The Teaching and Learning Forum (TLF) continues a 27 year tradition of bringing together educators from across the higher education sector to discuss, share, and develop ideas on current challenges, trends and good practice.
The TLF provides a supportive space for people to explore and disseminate their scholarship of learning and teaching; welcoming everyone from early career academics to experienced researchers.
It has been an exciting year in Education as we have worked towards defining Vision 2030, and laying the foundations for the Education Strategy to 2025. I thank everyone that has contributed ideas to these processes, which are stronger as a result. From the feedback I have received, there is a growing consensus that the direction is truly exciting and opens up opportunities for our students and staff and positions UWA even better as one of the world’s foremost research-intensive Universities.
The Higher Education Academy (HEA), which is part of Advance HE, is an independent, non-profit organisation committed to world-class teaching in higher education. It champions teaching and learning within the tertiary sector globally, and aims to improve learning outcomes by raising the status and quality of teaching in higher education. Outside the UK, there are 4047 HEA Fellows around the globe, with 1658 Fellows (41 per cent of non-UK fellows) working in Australian universities.
Fit for Study (FFS) recognises that positive student engagement in academic study requires a certain level of physical, psychological, emotional and social wellbeing, and that individuals can be positively influenced by the extent to which the University offers an enriched, supportive learning environment.
UWA’s inaugural Teaching Excellence Conference and Showcase was a resounding success, with more than 180 staff, guest speakers and invited local school representatives participating in two days of professional development, networking and celebration.
UWA’s approach to learning and teaching places an emphasis on enhancing the student learning experience. In support of this process, a series of position papers will be delivered as part of the strategy development process and the ongoing need for continuous professional development and improving learning and teaching pedagogy.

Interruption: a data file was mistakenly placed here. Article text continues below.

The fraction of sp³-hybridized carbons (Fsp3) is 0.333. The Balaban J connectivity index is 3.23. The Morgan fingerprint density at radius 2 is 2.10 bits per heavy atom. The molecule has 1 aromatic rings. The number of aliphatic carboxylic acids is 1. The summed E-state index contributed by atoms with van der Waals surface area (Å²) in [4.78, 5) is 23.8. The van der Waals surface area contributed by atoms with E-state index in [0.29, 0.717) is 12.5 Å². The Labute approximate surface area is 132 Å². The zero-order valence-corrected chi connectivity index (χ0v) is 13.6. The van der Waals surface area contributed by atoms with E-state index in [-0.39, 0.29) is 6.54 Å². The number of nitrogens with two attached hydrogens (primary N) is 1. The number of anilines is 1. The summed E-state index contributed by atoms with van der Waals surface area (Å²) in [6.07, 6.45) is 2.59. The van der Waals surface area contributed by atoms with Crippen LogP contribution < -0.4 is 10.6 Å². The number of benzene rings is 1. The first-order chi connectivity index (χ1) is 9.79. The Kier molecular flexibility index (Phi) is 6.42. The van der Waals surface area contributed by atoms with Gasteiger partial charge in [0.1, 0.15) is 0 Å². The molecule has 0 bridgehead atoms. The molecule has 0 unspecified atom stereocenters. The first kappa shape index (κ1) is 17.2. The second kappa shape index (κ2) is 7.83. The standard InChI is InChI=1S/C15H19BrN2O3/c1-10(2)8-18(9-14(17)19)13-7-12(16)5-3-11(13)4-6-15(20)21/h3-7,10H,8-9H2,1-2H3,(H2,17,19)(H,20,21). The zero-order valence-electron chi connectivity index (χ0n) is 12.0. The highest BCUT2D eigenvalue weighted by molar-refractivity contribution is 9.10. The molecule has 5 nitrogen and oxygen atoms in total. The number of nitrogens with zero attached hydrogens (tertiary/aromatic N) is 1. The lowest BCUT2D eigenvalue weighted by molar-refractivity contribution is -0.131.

The University of Western Australia has been ranked first in WA in the subjects of Business & Economics, Social Sciences, and Education in the global Times Higher Education World University Rankings by subject, released today.
I want to take this opportunity to again thank those teams and individuals who submitted high quality responses to the Education and Student Experience Green Paper, and those who took part in the many consultations that happened around our Crawley and Albany campuses. A key and consistent theme emerging from these consultations is the important role of the University in assisting graduates to develop the qualifications, skills and knowledge they will require for a multi-career life. One aspect of developing career ready graduates is embedding quality Work Integrated Learning exper
Conor McLaughlin is a third-year student, majoring in Economics and Management. In addition to managing Futuristic Skills, Conor runs an online interview series called Agents of Change through which he shares insights from successful entrepreneurs and changemakers in the community.
Universities Australia is running a project to develop a national baseline for Work Integrated Learning (WIL) activities across the university sector, underpinned by a drive to strengthen collaborations between industry and universities, and to create innovative partnerships that support work-ready graduates.
The Work Integrated Learning (WIL) Summit held on 8 June aimed to guide and refine UWA’s approach to WIL by engaging staff from across the University. The Summit focused on the academic application of WIL and sought ideas and feedback from participants on how to incorporate WIL experiences into courses, majors and units to ensure all students experience WIL during their study at UWA.
Around the world, there is increasing recognition that certain problems – such as social disadvantage or climate change – are complex or ‘wicked’ (a term originally used by urban planners H.W.J. Rittel and M.M. Webber).
I am pleased to share this first issue with you, and I look forward to the opportunities for scholarly discussion that Education Quarterly will present into the future. Education Quarterly will be sent to your inbox four times per year, and will provide a forum for discussion and debate, celebration of success, and the sharing of professional practice.